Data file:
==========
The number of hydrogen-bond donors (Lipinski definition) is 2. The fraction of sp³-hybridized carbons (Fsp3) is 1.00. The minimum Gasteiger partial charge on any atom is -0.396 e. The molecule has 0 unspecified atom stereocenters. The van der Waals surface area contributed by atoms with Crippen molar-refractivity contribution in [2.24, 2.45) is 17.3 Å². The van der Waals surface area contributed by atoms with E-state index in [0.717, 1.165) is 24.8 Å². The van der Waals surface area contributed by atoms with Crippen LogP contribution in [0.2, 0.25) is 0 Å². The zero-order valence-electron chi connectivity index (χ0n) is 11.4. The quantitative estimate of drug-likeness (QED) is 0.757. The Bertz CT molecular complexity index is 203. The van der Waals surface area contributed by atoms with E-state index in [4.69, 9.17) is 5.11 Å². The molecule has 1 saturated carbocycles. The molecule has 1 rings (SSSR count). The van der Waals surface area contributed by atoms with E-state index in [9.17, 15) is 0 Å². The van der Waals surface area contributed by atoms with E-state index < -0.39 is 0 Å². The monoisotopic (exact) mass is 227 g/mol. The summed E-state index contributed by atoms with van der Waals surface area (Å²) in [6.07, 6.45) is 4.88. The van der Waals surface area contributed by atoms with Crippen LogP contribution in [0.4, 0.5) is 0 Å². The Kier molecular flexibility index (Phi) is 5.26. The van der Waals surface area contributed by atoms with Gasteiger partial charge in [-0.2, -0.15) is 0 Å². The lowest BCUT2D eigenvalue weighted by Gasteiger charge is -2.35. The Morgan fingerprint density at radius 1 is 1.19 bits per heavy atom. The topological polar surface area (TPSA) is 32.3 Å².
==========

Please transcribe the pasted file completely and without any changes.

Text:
The number of hydrogen-bond donors (Lipinski definition) is 2. The fraction of sp³-hybridized carbons (Fsp3) is 1.00. The minimum Gasteiger partial charge on any atom is -0.396 e. The molecule has 0 unspecified atom stereocenters. The van der Waals surface area contributed by atoms with Crippen molar-refractivity contribution in [2.24, 2.45) is 17.3 Å². The van der Waals surface area contributed by atoms with E-state index in [0.717, 1.165) is 24.8 Å². The van der Waals surface area contributed by atoms with Crippen LogP contribution in [0.2, 0.25) is 0 Å². The zero-order valence-electron chi connectivity index (χ0n) is 11.4. The quantitative estimate of drug-likeness (QED) is 0.757. The Bertz CT molecular complexity index is 203. The van der Waals surface area contributed by atoms with E-state index in [4.69, 9.17) is 5.11 Å². The molecule has 1 saturated carbocycles. The molecule has 1 rings (SSSR count). The van der Waals surface area contributed by atoms with E-state index in [9.17, 15) is 0 Å². The van der Waals surface area contributed by atoms with E-state index < -0.39 is 0 Å². The monoisotopic (exact) mass is 227 g/mol. The summed E-state index contributed by atoms with van der Waals surface area (Å²) in [6.07, 6.45) is 4.88. The van der Waals surface area contributed by atoms with Crippen LogP contribution in [0.4, 0.5) is 0 Å². The Kier molecular flexibility index (Phi) is 5.26. The van der Waals surface area contributed by atoms with Gasteiger partial charge in [-0.2, -0.15) is 0 Å². The lowest BCUT2D eigenvalue weighted by Gasteiger charge is -2.35. The Morgan fingerprint density at radius 1 is 1.19 bits per heavy atom. The topological polar surface area (TPSA) is 32.3 Å².